Next of Kin
Although Harley wasn’t yet born, Avery’s discovery would prove to be a seminal moment in his career. As head of OMRF’s Arthritis and Immunology Research Program, his work focuses on pinpointing the genetic roots of lupus, the devastating autoimmune disease that affects as many as 2 million Americans and 15 million people worldwide.
The roots of lupus, like most diseases, are not fully known. But thanks to the work of Harley and others in the field, it is now all but settled that the disease is “multigenic,” meaning that it is caused by defects at multiple sites on the DNA.
Harley spearheaded a massive research effort that involved 150 scientists and staff at more than a dozen institutions in the U.S. and Europe. Using SNP genotyping—the same process that would soon tell me whether I can taste certain bitter flavors or am more likely than average to develop colorectal cancer before the age of 89—the researchers studied the DNA of 720 women with lupus and 2,337 women without lupus (the disease strikes women nine times as frequently as men).
Scanning each subject’s complete sequence of DNA—3 billion chemical pairs that together make up a person’s “genome”—they homed in on 317,000 specific locations where a single unit of DNA might vary from one person to the next. The scientists confirmed these results in another independent set of 1,846 women with lupus and 1,896 women without lupus.
To most, those results would read like alphabet soup, a seemingly senseless concoction of A’s, C’s, G’s and T’s. But to Harley and his research army, the four letters (which stand for adenine, cytosine, guanine and thymine) read like a recipe. And the order in which those ingredients are arranged will determine everything about us, from hair color to susceptibility to disease.
When Harley’s team culled through the seemingly endless data they’d generated, they discovered 13 different regions on the DNA—genes—associated with lupus. These included three genes previously thought unconnected to the disease and a region once believed to be “junk DNA,” a piece of genetic material without a known function. In addition, the scientists uncovered further evidence strengthening the genetic case against nine genes linked to lupus and other autoimmune diseases.
Harley’s work, which appeared in the journal Nature Genetics earlier this year, is one of several recent projects that have made major advances toward unmasking the genetic culprits behind lupus. And later this summer, OMRF’s Dr. Patrick Gaffney will unveil—again in Nature Genetics—a new, genome-wide study that will reveal yet another potential genetic culprit behind lupus.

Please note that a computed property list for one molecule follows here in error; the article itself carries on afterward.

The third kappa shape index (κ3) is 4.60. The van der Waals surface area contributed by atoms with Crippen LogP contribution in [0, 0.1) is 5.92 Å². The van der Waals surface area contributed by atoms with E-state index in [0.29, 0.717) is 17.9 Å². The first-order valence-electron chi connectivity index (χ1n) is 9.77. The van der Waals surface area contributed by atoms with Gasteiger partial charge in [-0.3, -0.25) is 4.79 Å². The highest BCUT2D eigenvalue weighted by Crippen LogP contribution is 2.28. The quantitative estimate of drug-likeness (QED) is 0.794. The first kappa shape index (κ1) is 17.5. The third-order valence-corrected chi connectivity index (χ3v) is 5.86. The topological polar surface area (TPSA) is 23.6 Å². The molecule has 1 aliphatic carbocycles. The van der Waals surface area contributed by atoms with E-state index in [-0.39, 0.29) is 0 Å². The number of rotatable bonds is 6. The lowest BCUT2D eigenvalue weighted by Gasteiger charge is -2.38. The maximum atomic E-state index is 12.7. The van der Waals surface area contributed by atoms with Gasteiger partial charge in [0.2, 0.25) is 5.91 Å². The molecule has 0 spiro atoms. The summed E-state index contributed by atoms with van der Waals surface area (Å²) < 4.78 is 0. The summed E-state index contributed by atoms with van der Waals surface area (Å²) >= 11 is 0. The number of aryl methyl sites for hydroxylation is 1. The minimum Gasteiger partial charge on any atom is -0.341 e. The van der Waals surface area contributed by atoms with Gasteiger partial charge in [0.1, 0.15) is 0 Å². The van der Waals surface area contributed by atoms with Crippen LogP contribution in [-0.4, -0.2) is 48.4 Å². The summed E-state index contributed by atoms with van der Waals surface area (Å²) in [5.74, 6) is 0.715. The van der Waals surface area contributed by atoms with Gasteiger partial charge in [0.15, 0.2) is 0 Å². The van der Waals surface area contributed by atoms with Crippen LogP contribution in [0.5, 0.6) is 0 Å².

“We’re making extra-ordinary progress,” says Harley. “Less than a year ago, we were only aware of nine genes that contributed to lupus. Since that, we’ve identified another 16 genes associated with the disease.” These new genetic findings, he says, “have opened many new doors. And we’re excited to investigate what’s behind each of them.”
When my test results arrived in the form of a link from 23andMe, I took a deep breath and clicked. What I expected was a moment of revelation. What I got was decidedly unenlightening: raw data and research studies (like Harley’s) linking this or that genetic sequence to an increased or decreased risk of various medical conditions. I spent the remainder of the day with my head buried in their—my—data, trying to make heads or tails of my genes.
“I’m going to get Lou Gehrig’s disease,” I announced to my wife when I got home from work that evening. “What?! Is that what your report said?” She sat frozen on the edge of our bed. Somehow, taking off her socks had become less important now that I had introduced the specter of the incurable neurodegenerative disease.
“Well, it’s not a lock,” I admitted. “But I am 1.3 times more likely to get it than other people of European descent.” We spent the rest of the night and much of the next few days talking about the test. Some of the information was useless but nonetheless amusing: Apparently, I have wet ear wax and the same fast-twitch muscle SNPs as some Olympic athletes. But most of what I learned was vaguely scary. I say vaguely because I was having trouble understanding what, exactly, it all meant. I say scary because the report contained much discussion of and statistics relating to the risk of contracting just about any disease under the sun.